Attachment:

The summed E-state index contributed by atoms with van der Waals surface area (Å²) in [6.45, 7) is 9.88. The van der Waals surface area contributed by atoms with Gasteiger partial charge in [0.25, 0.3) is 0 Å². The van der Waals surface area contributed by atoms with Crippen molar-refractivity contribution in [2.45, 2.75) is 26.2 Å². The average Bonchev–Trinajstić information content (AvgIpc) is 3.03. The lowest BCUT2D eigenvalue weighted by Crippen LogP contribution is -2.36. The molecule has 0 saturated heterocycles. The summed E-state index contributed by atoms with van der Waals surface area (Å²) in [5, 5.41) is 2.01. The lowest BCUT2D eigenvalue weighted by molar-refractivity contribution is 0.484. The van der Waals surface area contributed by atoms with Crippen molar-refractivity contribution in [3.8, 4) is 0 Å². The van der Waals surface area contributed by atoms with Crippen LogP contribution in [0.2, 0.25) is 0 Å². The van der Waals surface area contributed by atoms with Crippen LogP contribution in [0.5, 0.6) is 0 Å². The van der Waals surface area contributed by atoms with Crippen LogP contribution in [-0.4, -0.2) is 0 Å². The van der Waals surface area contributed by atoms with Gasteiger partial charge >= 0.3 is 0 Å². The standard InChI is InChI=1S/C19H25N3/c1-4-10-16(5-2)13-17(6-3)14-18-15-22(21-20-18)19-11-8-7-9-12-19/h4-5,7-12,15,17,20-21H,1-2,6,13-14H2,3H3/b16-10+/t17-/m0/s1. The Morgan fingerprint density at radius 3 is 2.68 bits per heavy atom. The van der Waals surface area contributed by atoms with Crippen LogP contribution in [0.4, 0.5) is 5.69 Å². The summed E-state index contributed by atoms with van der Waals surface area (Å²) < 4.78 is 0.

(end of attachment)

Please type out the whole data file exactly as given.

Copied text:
The summed E-state index contributed by atoms with van der Waals surface area (Å²) in [6.45, 7) is 9.88. The van der Waals surface area contributed by atoms with Gasteiger partial charge in [0.25, 0.3) is 0 Å². The van der Waals surface area contributed by atoms with Crippen molar-refractivity contribution in [2.45, 2.75) is 26.2 Å². The average Bonchev–Trinajstić information content (AvgIpc) is 3.03. The lowest BCUT2D eigenvalue weighted by Crippen LogP contribution is -2.36. The molecule has 0 saturated heterocycles. The summed E-state index contributed by atoms with van der Waals surface area (Å²) in [5, 5.41) is 2.01. The lowest BCUT2D eigenvalue weighted by molar-refractivity contribution is 0.484. The van der Waals surface area contributed by atoms with Crippen molar-refractivity contribution in [3.8, 4) is 0 Å². The van der Waals surface area contributed by atoms with Crippen LogP contribution in [0.2, 0.25) is 0 Å². The van der Waals surface area contributed by atoms with Crippen LogP contribution in [0.5, 0.6) is 0 Å². The van der Waals surface area contributed by atoms with Crippen LogP contribution in [-0.4, -0.2) is 0 Å². The van der Waals surface area contributed by atoms with Gasteiger partial charge >= 0.3 is 0 Å². The standard InChI is InChI=1S/C19H25N3/c1-4-10-16(5-2)13-17(6-3)14-18-15-22(21-20-18)19-11-8-7-9-12-19/h4-5,7-12,15,17,20-21H,1-2,6,13-14H2,3H3/b16-10+/t17-/m0/s1. The Morgan fingerprint density at radius 3 is 2.68 bits per heavy atom. The van der Waals surface area contributed by atoms with Crippen LogP contribution in [0.4, 0.5) is 5.69 Å². The summed E-state index contributed by atoms with van der Waals surface area (Å²) < 4.78 is 0.